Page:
Those are chip-on-board lights.  It's the first time I have seen them outside of the COB bulbs that come from China.   The clear globe incandescent lights that originally came with some of my blow molds are rated 250 lumens.   That's a good target for the amount of light you want for a larger blow mold but a bit more is even better.  That's why I have been suggesting possibly using 80 SMD 3014 LED corn bulbs even though they are only available in warm white. 

    I'm surprised to see that Menards sells  all of the bulb designs I use for my LED conversions  but they don't sell them in the correct watt/lumen ratings.  The SKU for the night lights is Menards® SKU: 3538837

    You can see the designs at Menard's specialty lamp listings

    corn bulb Sku # 3538820    round plate bulb Sku # 3539600   chip-on-board LED light SKU: 3538823

     

    Edited by Rich in Las Vegas
    added SKU for Menards
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    And a color change c7 of at least 300 lm

     

    The ones I have now are a cool white and they are pretty bright. I wouldn't be surprised if they got the 500 lm Mark, or close. I'm going to order some more and test some differences, since I can't be sure which ones I ordered last time.

     

    Sent from my Moto Z (2) using Tapatalk

     

     

     

     

    Some manufacture needs to design a 500 lumen, cool white standard C7..
    https://rover.ebay.com/rover/0/0/0?mpre=https%3A%2F%2Fwww.ebay.com%2Fulk%2Fitm%2F173685959174


    Sent from my Moto Z (2) using Tapatalk

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    Your wish is the Chinese suppliers command but not in a corn bulb style.  Here is a chip-on-board 110V, 500 lumen, white, E12 LED bulb.  The killer is if you only want one for $1.56, the $2 shipping charge gets in the way but the shipping charge is the same if you order 10 at $14.77.  That's about the same as you would pay a domestic seller for the corn bulbs.  Delivery time is fairly quick compared to the ones with free shipping.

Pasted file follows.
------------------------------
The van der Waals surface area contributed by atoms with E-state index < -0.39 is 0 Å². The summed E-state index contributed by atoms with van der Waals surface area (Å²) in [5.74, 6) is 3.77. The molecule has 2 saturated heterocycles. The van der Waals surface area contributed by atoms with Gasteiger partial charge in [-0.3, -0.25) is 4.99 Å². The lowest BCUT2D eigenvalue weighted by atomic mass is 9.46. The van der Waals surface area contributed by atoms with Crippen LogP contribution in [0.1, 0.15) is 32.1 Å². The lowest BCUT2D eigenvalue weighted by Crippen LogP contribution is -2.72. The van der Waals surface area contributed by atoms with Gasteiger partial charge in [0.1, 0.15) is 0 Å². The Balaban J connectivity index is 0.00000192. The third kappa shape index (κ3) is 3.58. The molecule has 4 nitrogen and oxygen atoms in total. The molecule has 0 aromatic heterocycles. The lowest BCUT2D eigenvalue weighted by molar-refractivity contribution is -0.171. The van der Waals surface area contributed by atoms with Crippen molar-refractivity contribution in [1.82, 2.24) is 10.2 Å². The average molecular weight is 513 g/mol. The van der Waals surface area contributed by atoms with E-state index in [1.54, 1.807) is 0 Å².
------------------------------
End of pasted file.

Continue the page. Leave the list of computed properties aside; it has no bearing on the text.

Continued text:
https://www.ebay.com/itm/Dimmable-COB-LED-GY6-35-G4-G8-G9-E10-E11-E12-E14-E17-BA15d-Lamp-bulb-Warm-White/172943361657?hash=item28443a4679:m:mUpk51-tpcrk6MJWLyjBdMg

    E12-500-lumen-COB-bulb-172943361657.jpg

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    If you are asking about the E12 500 lumen COB bulb from China, they are completely sealed in a silicone envelope.  You can't get much more waterproof than that.   I just received a shipment of ten 12V, 3W, 220 lumen, G4, cool white corn bulbs today for use in driveway markers.  They cost a bit over 50 cents each now that eBay is adding tax.  Shipping time was 18 days.   It's getting close to be sure you get stuff from China far enough in advance for Christmas.  I made 6 orders toward the end of October and only one has taken longer than 19 days. 

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    I did find one G4 RGB color changing disc similar to the regular LED lamp shown below.  It uses 12V DC.  I can't find it again but that isn't much of a problem because it is in Great Britain and they want $20 for one lamp and $22 to ship it.  Nobody in their right mind is going to spend that much on one lamp.

    G4-circular-lamp.jpg